• Comedy
  • Written and Performed by Ben Moor
  • Director: Erica Whyman
  • Tristan Bates Theatre, London
  • Until 16th March 2014 (then On Tour)
  • Time: 20:00
  • Review by Becca Kaplan
  • 03 March 2014
Each of us
3.5Reviewer's Rating

In the definition of a hole in the wall theater (I think I spent more time trying to find the place than watching the show), comes Ben Moor’s one-man surrealist  and comedic ramble through life, Each of Us.  The simple black stage, despite having a slight acting showcase feel, actually makes quite a suitable background for Moore’s loud and expressive performance of a man’s journey through a breakup and self-realization. In a rambling manner, Ben paints a picture of a future world where everything is a play on words and just slightly ironic.  He calls upon Einstein’s law of sarcasm – how every action has an equal and opposite ‘tut’. In this world and on the advice of a little boy, Moore’s businessman realizes he has lost his treasure, what he goes on for and makes him happy. He has broken up with the woman he loves and has lost his job and struggles to find the why of his life and the where of his soul.

Ben Moore is clearly a talented speaker and the project comes across as a long standup/storytelling routine.  How he gets his tongue around his twisting words that fast and with that little breathe is both impressive and at times exhausting to listen to. While his face and his voice are expressive and engaging, his body movement is often trapped in too much motion, as though he is trying to physically compensate for the lack of set. Just as much as the physicality seems to on occasion over assert itself, so did the language of his script.  While very clever and often laugh out loud funny, there is sometimes a hint of being just a little too pleased with itself, with its own cleverness.  This self-satisfaction and the occasionally saccharine over emotionalizing and emphasizing of “message” is distancing at times.  Moore excels at witticisms and sarcasm, deadpan as any great standup comedian; yet when he slows down to have a moment of contemplation and sorrow, he truly takes you with him. It is in the moments that the story tries to extend too far beyond itself, turn his life into a metaphor and philosophy that it falters.  However, what is clear throughout the performance and especially by the actor’s short thanks afterwards, is that this production is genuine, heartfelt and sincere which makes up for all the minor pitfalls it comes across.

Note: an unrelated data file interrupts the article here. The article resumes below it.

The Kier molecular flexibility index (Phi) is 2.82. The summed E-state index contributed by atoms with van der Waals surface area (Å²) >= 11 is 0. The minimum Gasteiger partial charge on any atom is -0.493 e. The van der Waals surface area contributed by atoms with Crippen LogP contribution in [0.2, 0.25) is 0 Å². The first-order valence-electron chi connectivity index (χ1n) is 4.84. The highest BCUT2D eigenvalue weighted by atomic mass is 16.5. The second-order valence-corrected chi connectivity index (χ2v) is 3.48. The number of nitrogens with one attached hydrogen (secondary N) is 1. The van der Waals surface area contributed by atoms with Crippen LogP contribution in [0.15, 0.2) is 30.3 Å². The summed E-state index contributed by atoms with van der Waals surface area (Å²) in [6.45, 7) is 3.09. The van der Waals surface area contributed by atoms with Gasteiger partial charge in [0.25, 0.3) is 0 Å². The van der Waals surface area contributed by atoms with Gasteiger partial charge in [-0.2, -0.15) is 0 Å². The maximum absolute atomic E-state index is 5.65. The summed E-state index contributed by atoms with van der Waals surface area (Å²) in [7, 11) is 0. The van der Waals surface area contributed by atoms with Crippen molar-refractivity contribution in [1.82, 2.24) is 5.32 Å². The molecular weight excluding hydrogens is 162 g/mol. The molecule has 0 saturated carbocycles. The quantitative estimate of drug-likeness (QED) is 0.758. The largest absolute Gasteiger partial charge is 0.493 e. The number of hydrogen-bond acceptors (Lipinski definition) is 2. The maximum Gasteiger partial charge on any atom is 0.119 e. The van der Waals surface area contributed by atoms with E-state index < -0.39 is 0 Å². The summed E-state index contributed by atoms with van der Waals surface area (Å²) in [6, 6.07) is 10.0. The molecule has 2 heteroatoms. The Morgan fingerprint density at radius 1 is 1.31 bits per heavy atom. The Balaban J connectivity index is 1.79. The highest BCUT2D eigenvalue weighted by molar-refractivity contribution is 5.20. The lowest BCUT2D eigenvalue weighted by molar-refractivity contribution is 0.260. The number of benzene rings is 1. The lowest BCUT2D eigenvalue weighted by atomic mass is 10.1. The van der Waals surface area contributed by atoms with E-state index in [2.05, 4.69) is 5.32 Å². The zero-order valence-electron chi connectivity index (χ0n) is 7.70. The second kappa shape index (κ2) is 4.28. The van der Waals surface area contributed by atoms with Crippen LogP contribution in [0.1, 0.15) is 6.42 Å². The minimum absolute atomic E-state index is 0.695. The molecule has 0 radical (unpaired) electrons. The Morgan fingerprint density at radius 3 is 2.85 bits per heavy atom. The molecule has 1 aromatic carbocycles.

March 5th 2014 Pleasance Theatre            March 9th 2014 Southwark Playhouse

March 13th 2014 Canal Café Theatre         March 16th 2014  Arcola Theatre

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